Google form can be found here
Google form can be found here
Photo #1: A Trifle Embarrassed
Context: The print shows Uncle Sam and Columbia (male and female representations of the United States) standing at the entrance to the “U.S. Foundling Asylum” as a basket of crying children labeled “Puerto Rico, Cuba, Hawaii, [and] Philippine” is presented to them by arms labeled “Manifest Destiny”. Within the walls of the asylum are four children labeled “Texas, New Mexico, Cal. [and] Alaska” playing together.
Icebreaker: Caption writer: Analyze the image. Does it contain a caption? Does the caption help understand the image? Create a new caption for the image.
Student response: The caption is: Uncle Sam “Gosh! I wish they wouldn’t come quite so many in a bunch; but, if I’ve got to take them, I guess I can do as well by them as I’ve done by the others!”
The caption helps understand the image because it lets you know that The United States (represented by Uncle Sam) is reluctant to accept these new territories as part of the US but plans to assimilate them into the majority culture and believes that this will lead to happiness for them. This is shown by the babies that represent the new territories crying and the ones already assimilated playing happily.
A new caption could add a response by saying: Columbia: “Well Sam, this is the price of spreading freedom and democracy around the globe.”
Photo #2: A War President
Context: This print shows Democratic candidate and general in the war of 1812, Lewis Cass with cannons for limbs and a sword and spear as he lists territories for expansion.
Icebreaker: Symbols: Analyze the image. Are there any Symbols? In what context do they fit in? What context would make them confusing? Do they hold up today?
Student response: In his right hand, Cass holds a sword labeled “Manifest Destiny” which combines the idea of American’s god-given right to expand into new lands with the means by which this is accomplished, violence. This symbol fits the context of the presidential election of 1848 because its goal is to make people believe that Cass’ expansionist leanings would lead the US into war. Because he is a former general in the War of 1812, this makes sense. This symbol would not fit the context if the idea of manifest destiny was not associated with violence and war. The symbol definitely holds up today because there are still examples of the US invading and occupying other nations. Although manifest destiny may not be spoken of as the driver.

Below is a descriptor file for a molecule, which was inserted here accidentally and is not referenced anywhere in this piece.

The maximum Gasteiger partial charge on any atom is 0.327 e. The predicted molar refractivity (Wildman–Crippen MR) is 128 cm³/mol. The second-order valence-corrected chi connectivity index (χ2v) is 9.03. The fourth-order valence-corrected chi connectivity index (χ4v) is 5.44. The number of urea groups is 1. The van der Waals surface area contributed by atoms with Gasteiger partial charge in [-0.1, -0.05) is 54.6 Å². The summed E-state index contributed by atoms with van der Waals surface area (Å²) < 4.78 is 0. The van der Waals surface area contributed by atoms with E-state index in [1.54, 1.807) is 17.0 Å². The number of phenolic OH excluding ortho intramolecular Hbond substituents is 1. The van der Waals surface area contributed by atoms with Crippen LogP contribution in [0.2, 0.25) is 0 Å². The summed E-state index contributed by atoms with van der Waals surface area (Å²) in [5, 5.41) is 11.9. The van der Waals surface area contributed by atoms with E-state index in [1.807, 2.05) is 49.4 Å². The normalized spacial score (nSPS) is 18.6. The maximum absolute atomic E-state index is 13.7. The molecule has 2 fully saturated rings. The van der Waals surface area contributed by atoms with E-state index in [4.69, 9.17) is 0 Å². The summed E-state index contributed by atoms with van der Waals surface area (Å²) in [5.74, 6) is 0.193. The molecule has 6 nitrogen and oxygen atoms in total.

Photo #3: American Progress
Context: The print shows an allegorical female figure of America leading pioneers westward, as they travel on foot, in a stagecoach, conestoga wagon, and by railroads, where they encounter Native Americans and herds of bison.
Icebreaker: Bias: Analyze the image. What bias is present? Is the image arranged to create bias? Is there unintentional bias? Is there something in the image that is controversial today but not at the time it was created?
Student response: Showing the female representation of America as an angelic being creates an idea that westward expansion was a noble cause, which is biased from the perspective of Americans who were participating without considering the point of view of the native Americans. This is certainly an intentional bias but also may have been the honest belief of the artist. Since this print was created to promote that bias, I don’t see any unintentional biases. The whole idea of manifest destiny and that westward expansion was ordained by god was a commonly held belief at that time but is somewhat controversial today. I say that it’s only somewhat controversial because it seems to be widely regarded as a negative thing today and there is not much controversy about the evils committed during this era. Although Americans still enjoy the benefits of this belief even if we denounce the acts.
The concept of staying physically healthy has always seemed simple and obviously important to me. The need to be doing things on a regular basis to stay healthy as opposed to dealing with health issues when they arise is something that. But for some reason, with mental health, I haven’t always had the same perspective. Dealing with mental health has always seemed like something you do when you have a problem related to your mental health. The current state of our world has caused a change in that perspective. It’s no secret that COVID has taken a toll on our mental health as a nation and worldwide. The increased time spent indoors and decreased time spent with people, the loss of routine, the sedentary lifestyle that a lockdown dictates; all of these factors can cause damage. Early on in the lockdown, I was aware of the damage that was happening to my physical health (and tried to mitigate it) but did not take notice of what was happening to my mental health. This caused some not-so-fun effects and left me in a place where I needed to pick up the pieces and do some damage control. My strategy going forward has been much more proactive. I think it’s extremely important to invest time, energy, and even money in our mental health before there is a problem. Here are a few of the ways that have been working for me!